Thursday, April 4, 2013

All sugared-out

Mother Nature has spoken and declared the end of our first maple sugaring season.

There are signs of spring everywhere, all the snow has gone, the ice has melted on the lake, our bulbs are starting to poke through and the trees are starting to look fuzzy. There's not been much sap running recently because we've had a bit of a cold snap, but yesterday I collected a fairly decent amount and boiled it down on the stove inside. It didn't smell quite right as it was boiling and when we got down to syrup it definitely tasted weird.

We have two smaller trees with one tap each and one big tree with two. The two small ones have been producing the majority of the sap recently so I thought it could have been the sap from the big tree that was causing the funny taste. This morning I boiled down a small amount of sap from the two small trees but had the same issue. It's still sweet but there's no distinctive maple flavour and a there's a funny taste that's hard to describe.

From what I've read I think my syrup is tasting "buddy" meaning the trees are starting to bud and causing changes to the sap. I don't want to waste loads of gas boiling down sap that doesn't taste good so I've decided to call it day for this year, even though there's a lot of sap running today. It's hard to see the buds on the trees because they are so high up, I even got the binoculars out and couldn't really tell what was going on up there!

Apparently there are ways of getting rid of the bad taste, such as filtering with carbon, but then you can't call it "pure maple syrup" because it's been adulterated. I've only got about 300ml of yucky tasting stuff so I think I'm just going to bin it.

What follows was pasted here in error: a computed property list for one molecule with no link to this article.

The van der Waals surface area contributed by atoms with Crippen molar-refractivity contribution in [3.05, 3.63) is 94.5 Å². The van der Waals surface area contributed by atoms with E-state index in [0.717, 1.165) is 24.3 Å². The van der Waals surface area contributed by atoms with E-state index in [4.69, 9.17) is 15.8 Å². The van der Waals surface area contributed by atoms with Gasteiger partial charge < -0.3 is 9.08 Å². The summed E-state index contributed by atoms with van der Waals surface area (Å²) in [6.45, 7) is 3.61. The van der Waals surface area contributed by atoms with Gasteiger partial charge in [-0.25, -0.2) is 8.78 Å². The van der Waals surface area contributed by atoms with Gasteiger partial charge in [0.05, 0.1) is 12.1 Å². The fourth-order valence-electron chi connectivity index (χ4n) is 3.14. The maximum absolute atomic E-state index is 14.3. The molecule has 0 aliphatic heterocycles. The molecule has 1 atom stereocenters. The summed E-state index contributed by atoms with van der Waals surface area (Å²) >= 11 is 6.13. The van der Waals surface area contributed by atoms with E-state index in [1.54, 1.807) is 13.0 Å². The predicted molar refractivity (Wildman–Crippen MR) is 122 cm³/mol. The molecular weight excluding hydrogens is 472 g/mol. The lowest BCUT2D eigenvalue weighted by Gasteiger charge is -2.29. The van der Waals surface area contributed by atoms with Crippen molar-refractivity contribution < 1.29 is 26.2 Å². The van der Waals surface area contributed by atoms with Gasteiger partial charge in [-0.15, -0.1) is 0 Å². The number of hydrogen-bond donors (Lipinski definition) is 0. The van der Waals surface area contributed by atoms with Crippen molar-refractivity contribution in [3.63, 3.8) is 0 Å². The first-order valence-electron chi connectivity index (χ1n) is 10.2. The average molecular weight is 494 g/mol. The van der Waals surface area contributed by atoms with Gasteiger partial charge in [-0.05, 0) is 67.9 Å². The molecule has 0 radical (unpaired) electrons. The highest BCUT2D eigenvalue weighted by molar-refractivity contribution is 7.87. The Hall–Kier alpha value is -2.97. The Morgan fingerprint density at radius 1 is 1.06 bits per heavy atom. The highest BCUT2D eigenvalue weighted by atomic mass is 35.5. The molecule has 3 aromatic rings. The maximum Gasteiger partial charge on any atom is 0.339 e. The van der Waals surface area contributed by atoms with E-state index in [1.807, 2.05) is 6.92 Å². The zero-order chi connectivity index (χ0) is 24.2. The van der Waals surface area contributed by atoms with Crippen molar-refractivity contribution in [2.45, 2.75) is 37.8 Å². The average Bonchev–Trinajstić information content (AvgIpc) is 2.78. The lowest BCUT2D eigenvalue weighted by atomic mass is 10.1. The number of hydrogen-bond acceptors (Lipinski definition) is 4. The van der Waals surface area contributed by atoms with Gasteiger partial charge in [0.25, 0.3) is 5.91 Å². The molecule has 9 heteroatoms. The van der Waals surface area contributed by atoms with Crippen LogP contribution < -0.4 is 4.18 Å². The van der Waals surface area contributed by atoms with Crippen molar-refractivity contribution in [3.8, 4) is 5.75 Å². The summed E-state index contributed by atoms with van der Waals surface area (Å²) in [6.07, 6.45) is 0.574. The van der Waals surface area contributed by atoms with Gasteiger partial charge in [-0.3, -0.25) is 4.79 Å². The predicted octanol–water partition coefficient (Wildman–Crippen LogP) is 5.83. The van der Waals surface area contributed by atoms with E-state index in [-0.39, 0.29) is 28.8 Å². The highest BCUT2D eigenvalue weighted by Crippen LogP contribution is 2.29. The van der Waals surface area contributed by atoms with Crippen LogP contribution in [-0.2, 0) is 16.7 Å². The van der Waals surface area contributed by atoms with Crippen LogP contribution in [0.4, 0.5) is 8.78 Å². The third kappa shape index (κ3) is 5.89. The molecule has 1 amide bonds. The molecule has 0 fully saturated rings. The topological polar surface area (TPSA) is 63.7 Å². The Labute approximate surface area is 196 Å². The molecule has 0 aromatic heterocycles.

I don't think we got a bad haul for only four spiles, and look what I've spotted, somehow we missed this big guy when we were tapping, but I reckon he could take two taps so next year I might up our production by 50%! 

Once the leaves come in I'm going to try and identify the maple species we have because I don't actually know whether they are sugar maples or not.

Here's the full collection of syrup minus two small batches of maple candy and two pints worth of sap that we gave to friends to boil down themselves. Most of what we produced was fairly light in colour, Vermont Fancy grade, but we did get one batch that was slightly darker. The light stuff is very good for making maple candy and maple cream which can be used as a frosting on cookies and cakes. I was hoping for more of the darker, stronger tasting, stuff but there's no controlling what you get. It could be due to the weather we've had or it could be affected by our location, we get quite a lot of cold Northerly winds coming up off the lake.

The cloudiness in some jars is due to something called niter which is the minerals from the sap which precipitate out as the syrup cools. It's harmless and can be removed by re-filtering the syrup, some of the jars have some settled out at the bottom. Not quite sure why I got one batch that hasn't gone cloudy, I filtered them all the same way! I hot-filled all the syrup into very clean jars so hopefully it should store okay in the pantry, but if we do get any mould apparently it's okay to scrape that off and re-heat the syrup and bottle it again.

Overall it's been a really fun project, but part of me is glad that we're done.
I've taken the taps out and the holes should heal over without being plugged. Time to clean up all the equipment, put it away for next year and get ready for some warmer weather!

Saturday, March 16, 2013

First Ski Race


It's coming to the end of our first ski season here and the kids have completely amazed me with how quickly they have picked it up. Today the Mountain Dew Vertical Challenge was at Bolton Valley where we have been skiing all season. They set up a slalom course that anyone could have a go at, and medals were awarded for the top 3 times in each age/gender category.